I often wonder, considering the dark days that we find ourselves in, why there isn’t more music commenting on our times. Most significant music forms have arisen as some sort of reaction to a social or political backdrop, from rock and roll’s restless teenagers, to hip-hop’s reaction to gang violence and inner-city inequality to punk’s general dissatisfaction with…well, almost everything around them. But such voices seem to have been lost in the crowd as culture, and music in particular, has become untethered from its roots and perhaps its real purpose.
So, The World Is Crying, arrives like a welcome breath of fresh air proving that some artists still feel the need to comment on the injustices of the world around them, and also that protest songs, and this is a protest song in the gentlest sense of the meaning, don’t have to be loud, bombastic and full of knee jerk reaction.
Teaming up with Cameroonian songwriter/producer Francis Mbe and Brazilian percussionist João Parahyba, Malou Beauvoir brings us a gorgeous track, a cross-cultural communication woven from soft African beats and subtle Latin grooves, voices of plaintive lament wrapped in gorgeous harmonies, chiming and understated guitar lines and washes of sonic beauty.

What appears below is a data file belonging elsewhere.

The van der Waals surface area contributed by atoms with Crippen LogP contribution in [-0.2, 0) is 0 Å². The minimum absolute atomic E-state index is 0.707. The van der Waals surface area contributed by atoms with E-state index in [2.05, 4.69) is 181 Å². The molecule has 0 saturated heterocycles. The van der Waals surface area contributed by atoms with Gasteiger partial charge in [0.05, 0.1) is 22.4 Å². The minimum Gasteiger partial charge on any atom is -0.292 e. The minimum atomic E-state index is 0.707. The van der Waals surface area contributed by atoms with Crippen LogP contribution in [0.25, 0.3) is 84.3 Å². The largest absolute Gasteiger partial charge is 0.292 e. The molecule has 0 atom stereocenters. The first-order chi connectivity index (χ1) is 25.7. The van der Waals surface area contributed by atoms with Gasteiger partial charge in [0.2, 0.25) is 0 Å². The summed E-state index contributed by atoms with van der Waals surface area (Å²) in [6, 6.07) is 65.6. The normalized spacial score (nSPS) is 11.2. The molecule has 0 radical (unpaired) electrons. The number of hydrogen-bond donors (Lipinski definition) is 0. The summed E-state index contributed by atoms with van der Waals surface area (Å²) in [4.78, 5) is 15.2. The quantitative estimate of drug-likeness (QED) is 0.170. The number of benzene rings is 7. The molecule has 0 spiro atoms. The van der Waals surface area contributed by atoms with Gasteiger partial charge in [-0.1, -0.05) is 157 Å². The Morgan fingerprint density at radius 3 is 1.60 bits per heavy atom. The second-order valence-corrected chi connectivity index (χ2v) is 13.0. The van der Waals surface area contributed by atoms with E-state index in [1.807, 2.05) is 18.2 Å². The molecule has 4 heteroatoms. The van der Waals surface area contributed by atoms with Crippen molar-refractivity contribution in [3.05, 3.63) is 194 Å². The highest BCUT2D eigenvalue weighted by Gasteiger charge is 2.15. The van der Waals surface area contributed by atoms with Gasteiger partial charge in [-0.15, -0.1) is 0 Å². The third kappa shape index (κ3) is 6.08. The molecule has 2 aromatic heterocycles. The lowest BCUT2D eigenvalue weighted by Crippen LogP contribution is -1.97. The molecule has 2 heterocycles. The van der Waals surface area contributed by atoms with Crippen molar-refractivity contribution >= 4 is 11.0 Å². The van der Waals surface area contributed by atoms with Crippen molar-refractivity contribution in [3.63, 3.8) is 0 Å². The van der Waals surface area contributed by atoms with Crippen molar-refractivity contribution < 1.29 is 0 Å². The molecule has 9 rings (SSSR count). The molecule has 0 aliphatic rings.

A natural reaction to everything from the ongoing political turmoil in the world, heightened racial and religious division, the blind march towards oblivion as marked by climate change, and of course, the anxiety and isolation ushered in by COVID-19, it revels in a silkiness, a beautiful musical sheen which might at first seem at odds with the subject matter it juggles.
But they say that you can catch more flies with honey than with vinegar and perhaps if more songs blended poignancy and resonant lyrics with such musical sweetness and light, perhaps more people would listen and take notice of the concerns of such artists. Concerns which, whether we like it or not, affect us all.